Semantic versioning with jgitver

· April 10, 2020

jgitver is a very useful tool to automatically compute the version of your project leveraging the git history. It does not pollute the project’s git history like the maven release plugin

jgitver has support for both Maven and Gradle. In this blog post we are going to use Gradle.

plugins {
    id 'fr.brouillard.oss.gradle.jgitver' version '0.9.1'

jgitver comes with many good defaults which follow best practices and conventions which can be customised if needed.

It automatically registers a task version. When executing it on a non git repository then we get the following result:

$ ./gradlew version


And indeed after ./gradlew build we have an <artifact-id>.0.0.0-NOT_A_GIT_REPOSITORY.jar in the build/libs folder.

Let’s make it a git repository with git init and verify that ./gradlew version returns 0.0.0-EMPTY_GIT_REPOSITORY.

Next, adding our fist commit we have the version 0.0.0-0. When no tags can be found in the commit history, jgitver defaults to a virtual lightweight git tag 0.0.0 on the first commit. Any additional commits will increment the last number, 0.0.0-1, 0.0.0-2, etc.

The last number signals how far (how many commits) are we from the last lightweight git tag. (in the above case the 0.0.0 virtual lightweight tag)

Lightweight git tag

Let’s create a lightweight git tag and check the project version:

$ git tag 0.0.1 
$ ./gradlew version
Version: 0.0.1-0

Annotated git tag

Let’s create an annotated git tag and check the project version:

$ git tag -a 0.1.0 -m "first stable version"
$ ./gradlew version
Version: 0.1.0

As we see with annotated git tag the calculated version is the tag name. Any further commits create versions like 0.1.1-1, 0.1.1-2, etc. Beside incrementing the last number, it also moved the first part of the version from 0.1.0 (based on our exiting annotated git tag) to 0.1.1.
And again if we create another annotated git tag, be it 0.1.1 (minor fixes) or 0.2.0 (new features but still backwards compatible) or 1.0.0 (incompatible API change) then the calculated version will be always equal to the annotated git tag.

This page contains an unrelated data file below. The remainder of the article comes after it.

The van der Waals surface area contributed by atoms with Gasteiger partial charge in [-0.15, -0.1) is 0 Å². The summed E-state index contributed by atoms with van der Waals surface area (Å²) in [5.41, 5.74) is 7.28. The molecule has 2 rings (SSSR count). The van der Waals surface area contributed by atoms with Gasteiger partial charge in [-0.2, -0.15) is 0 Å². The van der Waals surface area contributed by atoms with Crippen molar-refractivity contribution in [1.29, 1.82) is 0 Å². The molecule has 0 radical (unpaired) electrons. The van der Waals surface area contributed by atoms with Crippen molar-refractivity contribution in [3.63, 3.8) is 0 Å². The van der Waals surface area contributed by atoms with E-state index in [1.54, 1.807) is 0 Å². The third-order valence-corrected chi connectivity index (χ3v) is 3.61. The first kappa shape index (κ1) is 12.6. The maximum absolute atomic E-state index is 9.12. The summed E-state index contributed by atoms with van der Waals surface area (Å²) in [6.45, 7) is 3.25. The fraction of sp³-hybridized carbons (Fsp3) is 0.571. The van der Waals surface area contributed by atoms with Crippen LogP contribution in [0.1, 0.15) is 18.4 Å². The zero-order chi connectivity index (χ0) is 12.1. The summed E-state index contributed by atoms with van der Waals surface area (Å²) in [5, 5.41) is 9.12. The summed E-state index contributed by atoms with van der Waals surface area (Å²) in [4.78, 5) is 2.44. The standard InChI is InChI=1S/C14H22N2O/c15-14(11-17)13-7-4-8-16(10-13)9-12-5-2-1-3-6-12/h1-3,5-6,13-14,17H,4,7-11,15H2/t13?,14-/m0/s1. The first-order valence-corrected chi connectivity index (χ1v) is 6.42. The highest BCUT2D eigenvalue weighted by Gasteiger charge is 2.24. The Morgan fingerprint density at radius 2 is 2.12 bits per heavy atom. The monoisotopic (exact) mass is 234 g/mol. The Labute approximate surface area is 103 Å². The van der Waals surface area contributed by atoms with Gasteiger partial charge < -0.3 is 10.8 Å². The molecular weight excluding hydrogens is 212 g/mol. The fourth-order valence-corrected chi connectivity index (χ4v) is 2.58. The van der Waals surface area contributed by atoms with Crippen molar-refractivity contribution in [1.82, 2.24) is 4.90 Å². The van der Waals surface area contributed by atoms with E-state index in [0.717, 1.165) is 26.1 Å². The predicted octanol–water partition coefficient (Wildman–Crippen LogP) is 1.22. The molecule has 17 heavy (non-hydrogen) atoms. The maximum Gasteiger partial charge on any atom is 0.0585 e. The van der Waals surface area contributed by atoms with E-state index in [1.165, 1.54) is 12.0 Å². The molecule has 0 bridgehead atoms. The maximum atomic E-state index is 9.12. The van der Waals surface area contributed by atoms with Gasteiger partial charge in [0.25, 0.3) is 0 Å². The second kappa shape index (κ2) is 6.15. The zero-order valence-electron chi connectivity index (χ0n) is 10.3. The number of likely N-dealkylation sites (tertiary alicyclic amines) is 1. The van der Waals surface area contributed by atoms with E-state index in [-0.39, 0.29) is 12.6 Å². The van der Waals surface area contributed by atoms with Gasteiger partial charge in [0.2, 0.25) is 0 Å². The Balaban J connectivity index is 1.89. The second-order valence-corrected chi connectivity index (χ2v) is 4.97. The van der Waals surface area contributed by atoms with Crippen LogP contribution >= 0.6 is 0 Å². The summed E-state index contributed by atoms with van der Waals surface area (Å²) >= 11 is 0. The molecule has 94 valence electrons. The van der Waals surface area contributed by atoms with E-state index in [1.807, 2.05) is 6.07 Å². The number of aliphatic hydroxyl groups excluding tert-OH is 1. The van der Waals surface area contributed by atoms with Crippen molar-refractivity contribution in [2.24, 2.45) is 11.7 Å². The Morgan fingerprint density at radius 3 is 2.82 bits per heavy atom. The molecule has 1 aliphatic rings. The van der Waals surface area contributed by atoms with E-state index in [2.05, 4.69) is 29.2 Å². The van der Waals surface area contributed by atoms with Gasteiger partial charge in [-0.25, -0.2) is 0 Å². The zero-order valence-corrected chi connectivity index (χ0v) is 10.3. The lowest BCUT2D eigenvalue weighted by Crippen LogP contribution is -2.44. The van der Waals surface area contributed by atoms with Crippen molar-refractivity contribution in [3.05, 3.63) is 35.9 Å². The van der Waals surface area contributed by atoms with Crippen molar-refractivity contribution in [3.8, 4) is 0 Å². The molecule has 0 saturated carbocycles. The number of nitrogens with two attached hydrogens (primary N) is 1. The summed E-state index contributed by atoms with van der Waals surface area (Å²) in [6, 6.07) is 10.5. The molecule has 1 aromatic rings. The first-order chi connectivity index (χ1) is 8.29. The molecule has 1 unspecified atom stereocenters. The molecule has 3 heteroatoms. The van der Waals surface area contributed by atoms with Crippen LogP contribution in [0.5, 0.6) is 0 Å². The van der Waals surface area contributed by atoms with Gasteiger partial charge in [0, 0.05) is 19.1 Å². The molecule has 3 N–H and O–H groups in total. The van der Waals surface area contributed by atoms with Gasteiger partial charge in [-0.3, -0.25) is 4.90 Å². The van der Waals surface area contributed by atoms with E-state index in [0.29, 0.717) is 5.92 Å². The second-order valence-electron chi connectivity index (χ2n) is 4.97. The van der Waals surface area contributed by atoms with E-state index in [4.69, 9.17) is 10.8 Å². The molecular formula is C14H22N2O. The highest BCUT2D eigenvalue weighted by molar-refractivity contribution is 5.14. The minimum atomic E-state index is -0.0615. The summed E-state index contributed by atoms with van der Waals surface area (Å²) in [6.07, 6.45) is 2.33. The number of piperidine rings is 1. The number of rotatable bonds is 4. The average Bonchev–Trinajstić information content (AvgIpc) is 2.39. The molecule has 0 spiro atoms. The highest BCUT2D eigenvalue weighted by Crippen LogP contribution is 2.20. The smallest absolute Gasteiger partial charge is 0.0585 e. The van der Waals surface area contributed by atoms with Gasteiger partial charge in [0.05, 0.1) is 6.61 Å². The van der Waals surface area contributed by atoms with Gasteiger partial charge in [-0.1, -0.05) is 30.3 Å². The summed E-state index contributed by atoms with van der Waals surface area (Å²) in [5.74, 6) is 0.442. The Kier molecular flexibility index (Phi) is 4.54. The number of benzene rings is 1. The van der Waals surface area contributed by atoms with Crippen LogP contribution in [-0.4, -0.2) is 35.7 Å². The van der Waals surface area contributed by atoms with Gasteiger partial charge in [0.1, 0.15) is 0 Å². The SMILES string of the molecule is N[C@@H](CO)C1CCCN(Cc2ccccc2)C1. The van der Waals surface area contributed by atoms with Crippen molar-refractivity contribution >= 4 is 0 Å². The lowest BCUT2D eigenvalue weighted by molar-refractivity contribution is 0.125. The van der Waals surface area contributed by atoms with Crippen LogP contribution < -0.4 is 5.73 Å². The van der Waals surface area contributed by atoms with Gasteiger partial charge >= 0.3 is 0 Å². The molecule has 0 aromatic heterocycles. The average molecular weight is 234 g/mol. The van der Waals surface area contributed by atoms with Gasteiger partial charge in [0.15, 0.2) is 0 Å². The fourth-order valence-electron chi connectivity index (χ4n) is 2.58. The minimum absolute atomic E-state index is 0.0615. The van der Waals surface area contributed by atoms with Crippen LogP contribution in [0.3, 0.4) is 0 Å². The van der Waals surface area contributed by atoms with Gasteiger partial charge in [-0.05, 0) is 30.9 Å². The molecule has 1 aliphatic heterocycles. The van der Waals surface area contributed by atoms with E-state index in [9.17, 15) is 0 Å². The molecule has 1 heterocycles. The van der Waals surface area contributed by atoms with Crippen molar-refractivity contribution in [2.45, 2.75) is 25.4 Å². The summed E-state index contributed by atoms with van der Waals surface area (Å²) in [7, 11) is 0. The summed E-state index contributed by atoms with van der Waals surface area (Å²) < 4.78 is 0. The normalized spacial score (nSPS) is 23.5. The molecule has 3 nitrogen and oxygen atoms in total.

Let’s say we are on the 0.2.0 annotated git tag from where we create our awesome-feature branch then the calculated project version will be the following:

$ git checkout -b awesome-feature
$ ./gradle version
$ Version: 0.2.0-awesome_feature

Any further commits on the awesome-feature branch will produce the following versions: 0.2.1-1-awesome_feature, 0.2.1-2-awesome_feature, etc.

Expose version

It comes handy when the service exposes its version number. Using Spring Boot this is very handy, we just need to include

springBoot {

The above configuration makes sure that build information is exposed via the /info actuator endpoint.

$ http :8080/actuator/info

    "app": {
        "description": "jgitver calculates a project semver compatible version from a git repository",
        "name": "jgitver-demo"
    "build": {
        "artifact": "jgitver-demo",
        "group": "com.example",
        "name": "jgitver-demo",
        "time": "2020-04-09T20:50:58.276Z",
        "version": "0.0.2-1"
    "git": {
        "branch": "master",
        "commit": {
            "id": "de5248a",
            "time": "2020-03-07T21:46:14Z"

In the above example git information is also exposed using the gradle-git-properties plugin.


Since nowadays the build artifact is a docker image we want to make sure the image is tagged with calculated project version. Here we are using Jib to dockerize our Spring Boot application. If you are new to Jib have a look to my previous blog post

To build to a Docker daemon, we can use

$ ./gradlew jibDockerBuild 

And indeed the docker image was created with the tag equal to the project’s version calculated by jgitver.

$ docker images | grep jgitver-demo
jgitver-demo              0.0.2-1             a5418196da55        2 minutes ago       143MB


But we don’t create docker images locally, we do that with a build pipeline. We are going to use GitHub Actions
to build the artifact and publish it to GitHub Packages

The workflow is triggered on push event.

name: Build


    runs-on: ubuntu-latest

We use standard actions for checking out the repository and setting up java version. The checkout action only fetches a single commit, but in order to jgitver to calculate the project version from git history we need all the tags.

      - name: Checkout latest code
        uses: actions/[email protected]
          fetch-depth: 0

      - name: Fetch all tags
        run: git fetch --depth=1 origin +refs/tags/*:refs/tags/*

      - name: Set up JDK 1.8
        uses: actions/[email protected]
          java-version: 1.8

Then after restoring the Gradle build cache we build the project.

      - name: Setup build cache
        uses: actions/[email protected]
          path: ~/.gradle/caches
          key: ${{ runner.os }}-gradle-${{ hashFiles('**/*.gradle') }}
          restore-keys: |
            ${{ runner.os }}-gradle-

      - name: Build with Gradle
        run: ./gradlew build

In the next step we build the docker image and push it to GitHub Packages registry.

      - name: Compute version
        id: compute_version
        run: |
          echo "::set-output name=version::$(./gradlew version | grep Version | awk '{ print $2 }')"
      - name: Build and Upload Docker image
        run: |
          echo ${{ secrets.GITHUB_TOKEN }}
          ./gradlew jib \
  ${{ steps.compute_version.outputs.version }} \
  ${{ secrets.GITHUB_TOKEN }}

As you can see our pipeline is pretty fast, it took only 41 seconds.


And the produced docker image is in the GitHub Package Registry:


If we click on the version we can see the details how to pull the image and also some download statistics and previous versions.
You cannot remove packages from GitHub Package Registry.


The example source code can be found here